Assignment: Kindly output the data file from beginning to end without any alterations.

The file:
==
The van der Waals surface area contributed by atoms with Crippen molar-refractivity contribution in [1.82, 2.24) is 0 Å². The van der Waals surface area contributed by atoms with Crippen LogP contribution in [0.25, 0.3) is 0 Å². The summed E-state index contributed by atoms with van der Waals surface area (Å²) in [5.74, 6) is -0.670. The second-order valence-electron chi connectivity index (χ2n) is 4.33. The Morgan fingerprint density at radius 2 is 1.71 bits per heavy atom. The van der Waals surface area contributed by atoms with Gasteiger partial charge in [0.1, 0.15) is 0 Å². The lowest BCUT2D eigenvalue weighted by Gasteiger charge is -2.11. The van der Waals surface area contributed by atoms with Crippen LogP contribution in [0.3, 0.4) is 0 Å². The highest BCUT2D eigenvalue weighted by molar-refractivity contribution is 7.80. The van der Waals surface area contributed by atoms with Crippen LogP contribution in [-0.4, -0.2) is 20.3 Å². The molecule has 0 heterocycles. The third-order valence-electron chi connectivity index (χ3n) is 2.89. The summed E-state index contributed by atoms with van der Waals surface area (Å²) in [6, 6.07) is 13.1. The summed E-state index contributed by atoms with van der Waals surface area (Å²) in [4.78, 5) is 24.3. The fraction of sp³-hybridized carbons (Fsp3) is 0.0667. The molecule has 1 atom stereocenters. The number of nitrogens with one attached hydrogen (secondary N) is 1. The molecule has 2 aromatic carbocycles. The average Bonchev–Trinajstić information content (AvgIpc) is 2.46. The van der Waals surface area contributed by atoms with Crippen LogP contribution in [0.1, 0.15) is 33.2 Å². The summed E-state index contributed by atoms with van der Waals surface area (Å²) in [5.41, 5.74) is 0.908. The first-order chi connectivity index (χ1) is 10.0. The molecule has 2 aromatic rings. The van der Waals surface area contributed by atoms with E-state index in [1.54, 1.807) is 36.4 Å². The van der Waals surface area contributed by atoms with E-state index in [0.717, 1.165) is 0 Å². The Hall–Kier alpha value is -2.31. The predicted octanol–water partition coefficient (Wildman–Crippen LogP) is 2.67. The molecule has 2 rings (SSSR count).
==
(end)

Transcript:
The van der Waals surface area contributed by atoms with Crippen molar-refractivity contribution in [1.82, 2.24) is 0 Å². The van der Waals surface area contributed by atoms with Crippen LogP contribution in [0.25, 0.3) is 0 Å². The summed E-state index contributed by atoms with van der Waals surface area (Å²) in [5.74, 6) is -0.670. The second-order valence-electron chi connectivity index (χ2n) is 4.33. The Morgan fingerprint density at radius 2 is 1.71 bits per heavy atom. The van der Waals surface area contributed by atoms with Gasteiger partial charge in [0.1, 0.15) is 0 Å². The lowest BCUT2D eigenvalue weighted by Gasteiger charge is -2.11. The van der Waals surface area contributed by atoms with Crippen LogP contribution in [0.3, 0.4) is 0 Å². The highest BCUT2D eigenvalue weighted by molar-refractivity contribution is 7.80. The van der Waals surface area contributed by atoms with Crippen LogP contribution in [-0.4, -0.2) is 20.3 Å². The molecule has 0 heterocycles. The third-order valence-electron chi connectivity index (χ3n) is 2.89. The summed E-state index contributed by atoms with van der Waals surface area (Å²) in [6, 6.07) is 13.1. The summed E-state index contributed by atoms with van der Waals surface area (Å²) in [4.78, 5) is 24.3. The fraction of sp³-hybridized carbons (Fsp3) is 0.0667. The molecule has 1 atom stereocenters. The number of nitrogens with one attached hydrogen (secondary N) is 1. The molecule has 2 aromatic carbocycles. The average Bonchev–Trinajstić information content (AvgIpc) is 2.46. The van der Waals surface area contributed by atoms with Crippen LogP contribution in [0.1, 0.15) is 33.2 Å². The summed E-state index contributed by atoms with van der Waals surface area (Å²) in [5.41, 5.74) is 0.908. The first-order chi connectivity index (χ1) is 10.0. The molecule has 2 aromatic rings. The van der Waals surface area contributed by atoms with E-state index in [1.54, 1.807) is 36.4 Å². The van der Waals surface area contributed by atoms with E-state index in [0.717, 1.165) is 0 Å². The Hall–Kier alpha value is -2.31. The predicted octanol–water partition coefficient (Wildman–Crippen LogP) is 2.67. The molecule has 2 rings (SSSR count).